Around ten undocumented immigrants are being sheltered in churches across the United States while the executive action announced by President Obama is being implemented. One of these immigrants is 28-year-old Angela Navarro, an immigrant from Honduras who now lives in Philadelphia in Pennsylvania.
On November 18th Navarro went to Philadelphia’s West Kensington Ministry to seek sanctuary, having been in defiance of a deportation order for more than ten years. She is now living inside the church with her family. Agents from the Immigration and Customs Enforcement bureau are not allowed to arrest people in places as sensitive as schools and churches without special approval following a memo issued back in 2011.
The perceived delay in immigration reform led to what has is known as the New Sanctuary movement. Although President Obama has now used his executive powers to give almost five million undocumented immigrants work papers and a three-year deportation deferment, these reforms are nonetheless temporary and leave many families with unprotected members.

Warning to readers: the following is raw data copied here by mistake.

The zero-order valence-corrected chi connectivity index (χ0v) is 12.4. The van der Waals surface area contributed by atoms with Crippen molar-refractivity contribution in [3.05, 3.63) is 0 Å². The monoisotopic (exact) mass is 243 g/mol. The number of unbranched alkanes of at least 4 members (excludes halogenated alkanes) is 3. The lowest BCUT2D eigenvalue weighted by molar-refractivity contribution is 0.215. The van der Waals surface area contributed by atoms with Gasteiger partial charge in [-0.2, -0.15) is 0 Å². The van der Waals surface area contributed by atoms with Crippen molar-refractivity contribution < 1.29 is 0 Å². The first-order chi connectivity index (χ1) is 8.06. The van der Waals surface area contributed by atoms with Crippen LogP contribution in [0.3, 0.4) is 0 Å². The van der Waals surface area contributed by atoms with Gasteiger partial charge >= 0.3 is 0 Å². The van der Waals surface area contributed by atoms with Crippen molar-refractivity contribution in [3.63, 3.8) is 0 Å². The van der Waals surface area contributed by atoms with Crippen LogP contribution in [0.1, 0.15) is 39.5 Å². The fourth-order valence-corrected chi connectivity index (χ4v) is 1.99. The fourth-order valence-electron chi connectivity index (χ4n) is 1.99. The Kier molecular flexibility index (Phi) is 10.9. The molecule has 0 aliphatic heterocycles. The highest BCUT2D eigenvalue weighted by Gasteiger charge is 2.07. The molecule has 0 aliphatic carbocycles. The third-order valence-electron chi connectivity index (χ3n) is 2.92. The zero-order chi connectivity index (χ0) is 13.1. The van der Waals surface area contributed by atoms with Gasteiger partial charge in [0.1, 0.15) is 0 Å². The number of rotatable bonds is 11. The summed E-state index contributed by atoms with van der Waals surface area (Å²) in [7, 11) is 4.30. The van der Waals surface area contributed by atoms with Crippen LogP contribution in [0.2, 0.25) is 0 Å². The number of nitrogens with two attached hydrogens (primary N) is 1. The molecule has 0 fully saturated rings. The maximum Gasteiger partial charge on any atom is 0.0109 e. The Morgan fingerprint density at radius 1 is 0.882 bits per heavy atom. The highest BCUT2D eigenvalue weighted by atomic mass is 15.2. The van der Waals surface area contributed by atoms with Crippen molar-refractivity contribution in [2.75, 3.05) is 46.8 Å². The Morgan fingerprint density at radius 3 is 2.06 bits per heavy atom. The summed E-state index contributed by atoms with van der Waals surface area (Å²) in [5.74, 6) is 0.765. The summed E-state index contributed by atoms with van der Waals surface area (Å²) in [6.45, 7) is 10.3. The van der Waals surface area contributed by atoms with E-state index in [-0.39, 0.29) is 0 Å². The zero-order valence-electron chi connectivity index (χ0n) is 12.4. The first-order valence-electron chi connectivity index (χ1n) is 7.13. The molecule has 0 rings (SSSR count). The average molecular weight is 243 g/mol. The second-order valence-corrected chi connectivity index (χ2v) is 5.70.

The New Sanctuary movement is a rebirth of the Sanctuary Movement of the 1980s, a campaign that encouraged churches to offer sanctuary to undocumented immigrants faced with deportation. There are now 12 cities in the United States that operate such congregations. “Keeping immigrant families together is a moral issue,” says the United Church of Christ and Unitarian Universalist Association president Peter Morales.